NOLA's Chefs Move program sponsors underrepresented cooks | Vt. tourism reaches out with diversity | Inspiring restaurant loyalty through brand personality
May 16, 2019
Cultural Intelligence SmartBrief
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NOLA's Chefs Move program sponsors underrepresented cooks
NOLA's Chefs Move program sponsors underrepresented cooks
Many chefs of color are banding together under a program called Chefs Move from the Made in New Orleans Foundation. The program has covered tuition and living expenses for 17 cooks since its inception in 2011, allowing them to attend a nine-month training program at New York's International Culinary Center.
Bloomberg (tiered subscription model) (5/14) 
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Vt. tourism reaches out with diversity
Vermont's tourism department is aiming to make all feel welcome in the state with a new campaign. "The spectrum of physical abilities, ethnicity, skin color, family unit, sexual orientation, etc. ... you'll start to see some of that represented in our advertising campaign moving forward," says Tourism Commissioner Wendy Knight.
VTDigger (Vermont) (5/12) 
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Inspiring restaurant loyalty through brand personality
Brand personality in restaurants can help attract and retain loyal customers, according to Zion & Zion, which said "A basic tenet of marketing is understanding your market and those who you want to attract and creating a congruent brand personality." Toward this end, Papa John's, which suffered from a slew of PR incidences in recent years, is investing in diversity training and new leadership to reflect its desired customer base.
QSR magazine (5/2019) 
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Perceptions of black food challenged by Seattle chefs
Seattle Chefs Edouardo Jordan and Pamela Jacob are among those challenging perceptions of black cuisine and soul food. Jordan's Junebaby serves traditional southern food and won him his first James Beard Award for Best New Restaurant, while Jacob cooks up authentic Caribbean food at Pam's Kitchen.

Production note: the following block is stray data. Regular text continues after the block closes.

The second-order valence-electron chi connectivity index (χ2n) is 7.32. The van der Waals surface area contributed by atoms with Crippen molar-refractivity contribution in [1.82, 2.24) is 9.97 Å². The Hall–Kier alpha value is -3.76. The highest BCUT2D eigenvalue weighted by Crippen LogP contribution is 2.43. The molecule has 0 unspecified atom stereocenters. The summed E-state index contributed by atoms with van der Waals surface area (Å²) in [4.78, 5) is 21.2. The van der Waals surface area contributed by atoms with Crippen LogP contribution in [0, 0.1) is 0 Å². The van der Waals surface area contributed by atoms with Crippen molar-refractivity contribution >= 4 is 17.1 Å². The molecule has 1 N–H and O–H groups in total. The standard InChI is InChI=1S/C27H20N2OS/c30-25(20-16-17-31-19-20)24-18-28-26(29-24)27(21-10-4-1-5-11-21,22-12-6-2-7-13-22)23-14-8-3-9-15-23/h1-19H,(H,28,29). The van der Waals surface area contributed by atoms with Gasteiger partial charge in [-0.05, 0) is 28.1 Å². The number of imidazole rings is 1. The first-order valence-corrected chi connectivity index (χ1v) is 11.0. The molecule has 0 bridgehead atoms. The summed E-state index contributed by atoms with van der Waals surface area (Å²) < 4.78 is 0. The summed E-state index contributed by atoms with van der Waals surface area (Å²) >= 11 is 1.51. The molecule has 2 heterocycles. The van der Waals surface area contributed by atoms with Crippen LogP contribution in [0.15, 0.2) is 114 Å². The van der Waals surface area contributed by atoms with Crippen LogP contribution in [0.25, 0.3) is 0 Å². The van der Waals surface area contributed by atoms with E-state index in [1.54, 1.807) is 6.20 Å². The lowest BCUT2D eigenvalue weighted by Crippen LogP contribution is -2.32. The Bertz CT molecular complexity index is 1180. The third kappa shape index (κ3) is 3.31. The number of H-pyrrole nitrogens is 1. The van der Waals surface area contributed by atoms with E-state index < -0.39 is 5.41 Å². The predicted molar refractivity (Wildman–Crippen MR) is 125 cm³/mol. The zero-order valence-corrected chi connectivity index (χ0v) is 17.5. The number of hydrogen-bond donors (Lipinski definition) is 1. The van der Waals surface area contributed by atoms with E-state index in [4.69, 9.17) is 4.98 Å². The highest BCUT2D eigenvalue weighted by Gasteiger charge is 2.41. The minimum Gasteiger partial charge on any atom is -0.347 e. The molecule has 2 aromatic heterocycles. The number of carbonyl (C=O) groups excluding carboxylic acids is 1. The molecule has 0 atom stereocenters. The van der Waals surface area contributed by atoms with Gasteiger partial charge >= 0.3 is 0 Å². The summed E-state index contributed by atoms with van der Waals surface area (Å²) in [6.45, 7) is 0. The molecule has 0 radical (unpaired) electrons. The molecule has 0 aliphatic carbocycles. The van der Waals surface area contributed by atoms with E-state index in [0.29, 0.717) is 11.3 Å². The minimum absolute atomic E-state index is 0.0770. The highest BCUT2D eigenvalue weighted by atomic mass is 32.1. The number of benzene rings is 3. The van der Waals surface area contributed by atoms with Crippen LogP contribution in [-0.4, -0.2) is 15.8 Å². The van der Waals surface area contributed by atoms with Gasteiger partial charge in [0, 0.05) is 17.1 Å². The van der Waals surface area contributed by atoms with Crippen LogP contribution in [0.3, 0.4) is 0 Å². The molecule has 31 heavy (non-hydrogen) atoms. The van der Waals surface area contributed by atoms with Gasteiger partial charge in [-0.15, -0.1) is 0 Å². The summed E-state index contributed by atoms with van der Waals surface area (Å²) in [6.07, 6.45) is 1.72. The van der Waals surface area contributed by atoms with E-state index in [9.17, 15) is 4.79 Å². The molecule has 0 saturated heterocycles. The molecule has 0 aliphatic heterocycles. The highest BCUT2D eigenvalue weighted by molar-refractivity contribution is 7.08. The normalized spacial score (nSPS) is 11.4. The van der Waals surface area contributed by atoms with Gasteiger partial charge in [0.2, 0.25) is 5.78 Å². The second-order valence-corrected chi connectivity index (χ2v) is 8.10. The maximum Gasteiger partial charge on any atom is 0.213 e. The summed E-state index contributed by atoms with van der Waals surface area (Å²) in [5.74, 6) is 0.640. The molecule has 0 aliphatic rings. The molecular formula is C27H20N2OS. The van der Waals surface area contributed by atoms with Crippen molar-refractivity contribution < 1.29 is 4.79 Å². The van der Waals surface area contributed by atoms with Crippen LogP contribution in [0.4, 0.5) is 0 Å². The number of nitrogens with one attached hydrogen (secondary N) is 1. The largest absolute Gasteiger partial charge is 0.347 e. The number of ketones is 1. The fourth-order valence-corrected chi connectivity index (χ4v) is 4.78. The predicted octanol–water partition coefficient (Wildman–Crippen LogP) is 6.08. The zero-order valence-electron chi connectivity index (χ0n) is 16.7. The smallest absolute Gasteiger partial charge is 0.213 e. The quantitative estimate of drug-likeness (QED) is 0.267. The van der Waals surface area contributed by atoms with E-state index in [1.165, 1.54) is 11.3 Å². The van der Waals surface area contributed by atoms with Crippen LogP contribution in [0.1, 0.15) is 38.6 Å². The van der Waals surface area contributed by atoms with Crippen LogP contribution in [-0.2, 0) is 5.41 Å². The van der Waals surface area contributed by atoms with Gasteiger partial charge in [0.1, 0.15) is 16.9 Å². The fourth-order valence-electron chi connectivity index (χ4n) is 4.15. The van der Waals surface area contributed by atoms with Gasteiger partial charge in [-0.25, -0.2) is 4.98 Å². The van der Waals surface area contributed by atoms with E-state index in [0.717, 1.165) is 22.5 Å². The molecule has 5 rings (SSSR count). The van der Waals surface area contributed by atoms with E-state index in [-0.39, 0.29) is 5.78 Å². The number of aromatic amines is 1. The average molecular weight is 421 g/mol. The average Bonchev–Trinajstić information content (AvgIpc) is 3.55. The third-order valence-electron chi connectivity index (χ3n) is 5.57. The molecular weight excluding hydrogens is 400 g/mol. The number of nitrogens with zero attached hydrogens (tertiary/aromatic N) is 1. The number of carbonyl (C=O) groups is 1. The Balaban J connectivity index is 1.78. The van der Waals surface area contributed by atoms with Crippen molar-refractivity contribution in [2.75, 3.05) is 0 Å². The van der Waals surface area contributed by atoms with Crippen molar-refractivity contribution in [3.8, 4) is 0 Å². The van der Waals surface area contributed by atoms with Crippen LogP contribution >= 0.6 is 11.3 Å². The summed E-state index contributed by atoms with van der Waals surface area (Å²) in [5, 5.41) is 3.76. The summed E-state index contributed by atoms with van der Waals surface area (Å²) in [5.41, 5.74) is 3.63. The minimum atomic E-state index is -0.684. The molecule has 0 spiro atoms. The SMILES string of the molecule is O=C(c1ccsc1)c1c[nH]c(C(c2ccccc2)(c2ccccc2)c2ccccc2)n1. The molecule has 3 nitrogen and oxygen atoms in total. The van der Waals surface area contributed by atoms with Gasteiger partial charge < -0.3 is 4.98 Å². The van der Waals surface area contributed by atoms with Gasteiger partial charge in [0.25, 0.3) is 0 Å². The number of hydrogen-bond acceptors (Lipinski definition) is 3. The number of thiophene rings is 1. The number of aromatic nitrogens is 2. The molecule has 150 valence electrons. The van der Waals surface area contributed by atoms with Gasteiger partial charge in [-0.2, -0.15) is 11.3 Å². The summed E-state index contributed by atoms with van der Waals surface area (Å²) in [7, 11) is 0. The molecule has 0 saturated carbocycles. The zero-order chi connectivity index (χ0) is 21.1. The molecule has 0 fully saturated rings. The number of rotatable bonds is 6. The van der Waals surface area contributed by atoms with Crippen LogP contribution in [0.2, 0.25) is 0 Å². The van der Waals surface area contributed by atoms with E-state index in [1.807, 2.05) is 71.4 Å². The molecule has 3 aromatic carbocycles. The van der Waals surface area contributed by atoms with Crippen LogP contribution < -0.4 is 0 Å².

The Seattle Globalist (5/6) 
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Startup offers diversity, authenticity in stock photos
Digital marketers have a new source of images for multicultural marketing. Atlanta startup Diversity Photos is partnering with Adobe Stock to bring its portfolio to more people because, entrepreneur Nicole Carter says, "In a world where photos and videos reign supreme, we can't afford to get our visuals wrong."
American Inno (5/14) 
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Brooks' "Run Proud" collection promotes inclusion
Brooks Running Co. is teaming up with International Front Runners clubs and releasing a "Run Proud" collection that promotes LGBTQ+ inclusivity. International Front Runners President Danny Luong says, "We are elated to have the support from such an inspiring brand to elevate representation for LGBTQ+ runners and walkers around the globe to highlight diversity in athletics."
Footwear News (5/15) 
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Innovation in the Workforce
Minority-owned businesses get support from SMIF
The Southern Minnesota Initiative Foundation's Prosperity Initiative is empowering entrepreneurs from diverse backgrounds to grow their businesses. The latest initiative includes 16 new minority-owned businesses or those who are preparing to start one.
The Free Press (Mankato, Minn.) (tiered subscription model) (5/16) 
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Dailey's CCO ties ad diversity to inclusive workplaces
Marcus Wesson, Dailey's chief creative officer, says diversity is "a systemic problem" in advertising that needs a holistic fix. "It seems as though when people hear the word 'general market,' unless you specify diversity, they won't offer it on their own," he says.
Campaign US (free registration) (5/14) 
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Leadership and Management
Empowered employees are crucial to positive workplaces
Top-down structures can't prevent toxic workplaces, as employees need to feel empowered, says MIT Sloan professor Thomas Kochan. "When the workforce feels customers are dissatisfied, and they can't do anything about it because they don't have the discretion to solve [problems], you get a reinforcing cycle of very low morale and frustrated people," he says.
Ideas Made to Matter (MIT Sloan School of Management) (5/10) 
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Self-evaluation can be the first step to better management
Looking inward, leading from the bottom up and creating a culture of openness and honesty helped chef Gerard Craft improve the way he managed his staff at Pastaria in St. Louis. Craft writes about the two books that shaped his road map to better management and the importance of defining his restaurant's core values.
Plate online (tiered subscription model) (5/13) 
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